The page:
Looking ahead to 2020, my greatest desire was to strive toward contentment in all things. Though positive, I recently found that my desire was misplaced. This is in light of discovering the biblical truth that contentment cannot be found apart from Jesus. To take a lesson from Scottish theologian Dr Sinclair Ferguson, if we seek contentment then we will never find it. This is because we do not find contentment in the pursuit contentment itself. Rather, it is found in Christ who brings us unspeakable joy and satisfaction.
Contentment is not our natural tendency
An appropriate starting point is this: contentment is not the natural tendency of man. In our natural, unregenerate, fallen state, we do not seek after God (Romans 3:11). We must firstly be born again by water and the Spirit of the Living God (John 3:1-8). Upon this occurrence, God gives us a new heart, a new nature that gradually desires God more and more by the work of His Spirit. This is promised in the prophecy concerning the New Covenant in Ezekiel 36:24-28.
Once justified (declared righteous before God by the blood of Jesus), we are sanctified (made positionally holy, set apart unto God.) Sanctification is the progressive work of God in our lives that makes us more and more free from sin and like Christ in our actual lives (see 2 Corinthians 3:18 and 2 Peter 3:18). With this being a progressive work, the flesh, and the Spirit constantly at war within us, affirming contentment is not our natural tendency.
Consequently, we may become swept up in what ethicists and social commentators call ‘Affluenza’. This is the notion that as affluence and consumerism in the Western world becomes exacerbated, so does the desire to want more. Tim Challies writes:
‘Many of us have discovered that as our wealth and our possessions multiply, so too does our discontentment… There is an inverse relationship between how much we have and how much we are convinced we need to be content.’ Tim Challies
This was illustrated in Genesis 3. Although God supplied Adam and Eve with all they needed (Genesis 1:29-30), they were mistaken in believing that they required more to be satisfied. They had great abundance, yet still felt empty. This points toward the truth which Saint Aurelius Augustine of Hippo asserted in his classical work ‘Confessions’:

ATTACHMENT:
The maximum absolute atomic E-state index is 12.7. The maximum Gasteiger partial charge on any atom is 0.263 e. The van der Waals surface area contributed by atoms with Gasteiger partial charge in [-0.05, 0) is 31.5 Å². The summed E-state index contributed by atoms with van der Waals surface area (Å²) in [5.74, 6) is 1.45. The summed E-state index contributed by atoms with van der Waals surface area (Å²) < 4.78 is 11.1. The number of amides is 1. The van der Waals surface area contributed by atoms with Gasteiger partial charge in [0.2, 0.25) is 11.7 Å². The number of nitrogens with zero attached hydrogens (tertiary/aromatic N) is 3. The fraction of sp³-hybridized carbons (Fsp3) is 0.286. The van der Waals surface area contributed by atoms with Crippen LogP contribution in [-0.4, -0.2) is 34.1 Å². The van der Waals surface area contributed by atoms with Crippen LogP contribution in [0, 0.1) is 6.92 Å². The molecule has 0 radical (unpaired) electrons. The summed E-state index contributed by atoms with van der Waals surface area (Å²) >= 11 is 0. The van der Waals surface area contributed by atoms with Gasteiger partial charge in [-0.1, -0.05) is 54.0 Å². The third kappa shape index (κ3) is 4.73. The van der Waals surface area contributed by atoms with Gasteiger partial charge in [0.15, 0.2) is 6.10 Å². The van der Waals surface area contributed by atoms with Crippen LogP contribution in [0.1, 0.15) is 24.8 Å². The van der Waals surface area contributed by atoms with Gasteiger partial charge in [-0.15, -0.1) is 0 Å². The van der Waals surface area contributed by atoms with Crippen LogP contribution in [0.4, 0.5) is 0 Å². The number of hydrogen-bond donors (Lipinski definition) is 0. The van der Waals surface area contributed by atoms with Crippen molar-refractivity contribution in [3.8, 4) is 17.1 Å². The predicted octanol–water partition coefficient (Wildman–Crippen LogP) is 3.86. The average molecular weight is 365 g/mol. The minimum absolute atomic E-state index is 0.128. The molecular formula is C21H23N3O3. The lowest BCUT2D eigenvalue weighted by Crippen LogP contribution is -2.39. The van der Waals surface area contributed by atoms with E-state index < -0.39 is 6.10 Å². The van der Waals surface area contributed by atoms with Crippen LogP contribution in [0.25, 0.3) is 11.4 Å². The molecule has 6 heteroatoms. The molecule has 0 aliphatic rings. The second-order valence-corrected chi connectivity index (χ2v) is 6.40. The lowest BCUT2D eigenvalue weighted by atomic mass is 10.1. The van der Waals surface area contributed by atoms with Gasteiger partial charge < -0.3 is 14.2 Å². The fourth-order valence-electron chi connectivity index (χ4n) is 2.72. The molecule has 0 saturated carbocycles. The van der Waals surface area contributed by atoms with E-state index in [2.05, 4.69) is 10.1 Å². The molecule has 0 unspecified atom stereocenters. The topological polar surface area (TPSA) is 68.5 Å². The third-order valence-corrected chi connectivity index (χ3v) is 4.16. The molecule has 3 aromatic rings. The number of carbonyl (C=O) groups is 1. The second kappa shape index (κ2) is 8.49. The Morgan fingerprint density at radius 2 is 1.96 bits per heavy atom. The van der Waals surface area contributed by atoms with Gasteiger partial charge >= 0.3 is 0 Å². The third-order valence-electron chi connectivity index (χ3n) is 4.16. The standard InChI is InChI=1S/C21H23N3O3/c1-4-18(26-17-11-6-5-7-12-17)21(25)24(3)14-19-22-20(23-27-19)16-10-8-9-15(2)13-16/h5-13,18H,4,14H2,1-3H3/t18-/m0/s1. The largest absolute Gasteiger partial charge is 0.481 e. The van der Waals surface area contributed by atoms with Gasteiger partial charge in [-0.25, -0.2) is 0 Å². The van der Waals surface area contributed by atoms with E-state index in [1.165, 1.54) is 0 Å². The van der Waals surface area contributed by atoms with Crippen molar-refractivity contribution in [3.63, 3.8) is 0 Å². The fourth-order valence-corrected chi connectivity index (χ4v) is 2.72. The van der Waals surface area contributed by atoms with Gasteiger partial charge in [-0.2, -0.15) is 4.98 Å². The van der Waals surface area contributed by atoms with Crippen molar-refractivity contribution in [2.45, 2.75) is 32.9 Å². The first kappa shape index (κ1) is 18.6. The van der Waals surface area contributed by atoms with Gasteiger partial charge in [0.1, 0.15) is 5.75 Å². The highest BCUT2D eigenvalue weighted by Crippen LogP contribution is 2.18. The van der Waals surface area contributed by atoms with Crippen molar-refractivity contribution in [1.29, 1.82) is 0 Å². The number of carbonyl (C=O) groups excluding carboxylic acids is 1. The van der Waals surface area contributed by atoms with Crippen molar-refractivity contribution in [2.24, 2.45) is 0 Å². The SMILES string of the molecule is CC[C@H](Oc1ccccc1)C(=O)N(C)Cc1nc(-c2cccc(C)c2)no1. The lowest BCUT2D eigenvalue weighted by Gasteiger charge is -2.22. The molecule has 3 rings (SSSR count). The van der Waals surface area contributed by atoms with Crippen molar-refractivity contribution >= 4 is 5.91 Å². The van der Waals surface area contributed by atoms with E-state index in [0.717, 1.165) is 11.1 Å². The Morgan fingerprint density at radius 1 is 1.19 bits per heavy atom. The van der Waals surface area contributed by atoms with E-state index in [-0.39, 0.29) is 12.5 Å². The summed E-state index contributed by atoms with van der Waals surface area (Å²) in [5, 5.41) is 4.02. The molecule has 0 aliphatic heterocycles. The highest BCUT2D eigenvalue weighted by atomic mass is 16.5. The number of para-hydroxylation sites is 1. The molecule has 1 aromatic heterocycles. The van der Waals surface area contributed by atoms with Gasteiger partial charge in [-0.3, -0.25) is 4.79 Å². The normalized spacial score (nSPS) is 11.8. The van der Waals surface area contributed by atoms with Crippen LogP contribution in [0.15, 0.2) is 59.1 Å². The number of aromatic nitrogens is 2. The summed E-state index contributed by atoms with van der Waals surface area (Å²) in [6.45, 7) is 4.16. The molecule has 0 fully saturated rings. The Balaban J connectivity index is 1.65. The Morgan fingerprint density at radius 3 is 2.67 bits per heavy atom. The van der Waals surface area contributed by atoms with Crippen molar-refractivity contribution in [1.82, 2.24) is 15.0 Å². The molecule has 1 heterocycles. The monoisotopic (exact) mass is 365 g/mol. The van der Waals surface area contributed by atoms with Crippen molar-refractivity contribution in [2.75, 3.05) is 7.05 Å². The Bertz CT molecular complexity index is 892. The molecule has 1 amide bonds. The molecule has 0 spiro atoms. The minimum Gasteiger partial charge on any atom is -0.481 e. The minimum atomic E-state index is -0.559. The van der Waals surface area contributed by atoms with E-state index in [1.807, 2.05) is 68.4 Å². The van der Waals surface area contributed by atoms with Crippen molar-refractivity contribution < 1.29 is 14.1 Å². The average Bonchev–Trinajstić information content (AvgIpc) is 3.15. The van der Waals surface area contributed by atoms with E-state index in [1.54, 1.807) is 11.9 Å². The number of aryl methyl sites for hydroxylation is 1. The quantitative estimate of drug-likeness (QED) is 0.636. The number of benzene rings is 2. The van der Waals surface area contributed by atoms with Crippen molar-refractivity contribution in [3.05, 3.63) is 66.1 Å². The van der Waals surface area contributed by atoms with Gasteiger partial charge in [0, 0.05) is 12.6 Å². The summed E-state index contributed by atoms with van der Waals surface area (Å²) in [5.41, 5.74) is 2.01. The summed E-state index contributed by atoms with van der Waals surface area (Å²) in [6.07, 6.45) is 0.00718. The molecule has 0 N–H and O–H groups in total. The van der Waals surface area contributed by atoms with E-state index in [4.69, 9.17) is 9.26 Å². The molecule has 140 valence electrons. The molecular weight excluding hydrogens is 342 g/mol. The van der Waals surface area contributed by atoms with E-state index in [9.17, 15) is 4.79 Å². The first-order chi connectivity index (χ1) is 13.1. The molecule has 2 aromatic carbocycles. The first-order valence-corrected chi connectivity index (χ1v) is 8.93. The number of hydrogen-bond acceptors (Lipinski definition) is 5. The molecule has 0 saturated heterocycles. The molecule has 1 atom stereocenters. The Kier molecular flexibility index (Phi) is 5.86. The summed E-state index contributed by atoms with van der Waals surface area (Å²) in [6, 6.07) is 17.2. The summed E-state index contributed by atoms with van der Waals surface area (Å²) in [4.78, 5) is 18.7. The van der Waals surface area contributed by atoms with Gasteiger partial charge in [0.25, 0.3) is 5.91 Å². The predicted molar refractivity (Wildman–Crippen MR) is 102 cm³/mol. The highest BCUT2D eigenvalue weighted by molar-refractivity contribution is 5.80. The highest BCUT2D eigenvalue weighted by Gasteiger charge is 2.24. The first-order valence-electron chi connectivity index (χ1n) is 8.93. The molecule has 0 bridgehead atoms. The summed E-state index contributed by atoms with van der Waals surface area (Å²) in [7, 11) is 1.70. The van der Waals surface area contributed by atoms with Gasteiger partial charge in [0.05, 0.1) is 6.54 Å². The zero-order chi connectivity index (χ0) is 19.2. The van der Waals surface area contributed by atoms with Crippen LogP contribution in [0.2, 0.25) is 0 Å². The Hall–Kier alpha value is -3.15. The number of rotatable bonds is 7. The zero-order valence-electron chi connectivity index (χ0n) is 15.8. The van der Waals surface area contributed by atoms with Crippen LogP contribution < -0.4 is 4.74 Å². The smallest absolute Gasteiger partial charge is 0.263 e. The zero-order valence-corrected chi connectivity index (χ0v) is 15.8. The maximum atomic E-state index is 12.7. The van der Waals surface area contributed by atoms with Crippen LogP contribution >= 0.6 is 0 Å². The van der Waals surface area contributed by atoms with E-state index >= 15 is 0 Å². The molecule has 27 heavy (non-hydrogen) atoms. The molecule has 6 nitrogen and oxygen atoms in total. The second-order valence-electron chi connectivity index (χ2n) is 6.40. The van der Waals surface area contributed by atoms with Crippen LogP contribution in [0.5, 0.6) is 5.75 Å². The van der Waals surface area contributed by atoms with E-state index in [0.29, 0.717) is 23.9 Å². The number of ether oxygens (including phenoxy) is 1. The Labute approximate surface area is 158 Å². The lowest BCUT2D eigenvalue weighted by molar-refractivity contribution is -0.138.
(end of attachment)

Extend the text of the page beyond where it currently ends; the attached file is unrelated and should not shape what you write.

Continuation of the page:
‘Thou hast made us for thyself, O Lord, and our heart is restless until it finds its rest in thee.’ St. Augustine of Hippo
Our hearts are made for God. The human heart longs to worship someone/something; God, money, self, etc. Ignorance of this reality and seeking the utmost satisfaction outside of God denies one the possibility of becoming fully content.
This goes to the heart of the gospel: ‘the God who made us has come to redeem us and remake us, being our access route to our contentment, pleasure and satisfaction for which we were created.’ Dr Sinclair Ferguson
Contentment must be cultivated
In Philippians 4:11, Paul writes ‘I have learned to be content whatever the circumstances.’ (NIV). The gravity of this statement can only be understood in the context of his ministry. Paul penned his letter to the Philippian church while imprisoned in Rome. He was held captive for relentlessly sharing the gospel much to the rage of the Jews and the Roman authorities. Paul’s life spoke volumes of the chastening experienced as contentment is cultivated.
At Corinth, there was an emergence of false teachers who were rapidly gaining popularity. Paul details his credentials which set him apart from these ‘super-apostles’, this being: countless imprisonments and beatings to the point of near-death. Innumerable floggings, shipwrecks, dangers of all kinds, not to mention the pressures of overseeing and disciplining the churches he founded. (2 Corinthians 11:23-28).